Revival of nearly extinct Yurok language is a success story


Carole Lewis throws herself into her work as if something big is at stake. "Pa'-ah," she tells her Eureka High School class, gesturing at a bottle of water. She whips around and doodles a crooked little fish on the blackboard, hinting at the dip she's prepared with "ney-puy" – salmon, key to the diet of California's largest Native American tribe. For thousands of years before Western settlers arrived, the Yurok thrived in dozens of villages along the Klamath River. By the 1990s, however, academics had predicted their language soon would be extinct. As elders passed away, the number of native speakers dropped to six. But tribal leaders would not let the language die. Last fall, Eureka High became the fifth and largest school in Northern California to launch a Yurok-language program, marking the latest victory in a Native American language revitalization program widely lauded as the most successful in the state...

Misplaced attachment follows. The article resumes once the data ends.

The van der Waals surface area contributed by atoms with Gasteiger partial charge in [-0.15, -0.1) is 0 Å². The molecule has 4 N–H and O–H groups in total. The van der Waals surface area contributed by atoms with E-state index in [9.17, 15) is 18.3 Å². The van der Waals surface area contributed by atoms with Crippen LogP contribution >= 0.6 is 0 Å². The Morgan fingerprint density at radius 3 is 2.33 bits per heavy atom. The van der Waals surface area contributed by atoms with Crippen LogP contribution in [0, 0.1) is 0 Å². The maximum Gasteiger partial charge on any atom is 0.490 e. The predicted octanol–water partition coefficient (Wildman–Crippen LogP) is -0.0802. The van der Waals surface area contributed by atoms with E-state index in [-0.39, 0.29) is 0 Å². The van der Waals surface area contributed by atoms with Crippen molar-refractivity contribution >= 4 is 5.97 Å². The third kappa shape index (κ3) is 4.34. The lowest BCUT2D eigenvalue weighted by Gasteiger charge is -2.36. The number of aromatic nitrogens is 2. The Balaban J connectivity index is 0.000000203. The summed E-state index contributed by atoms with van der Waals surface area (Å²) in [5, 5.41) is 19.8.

Native Nations
Resource Type

Romney, Lee. "Revival of nearly extinct Yurok language is a success story." Los Angeles Times. February 6, 2013. Article. (, accessed October 18, 2023)

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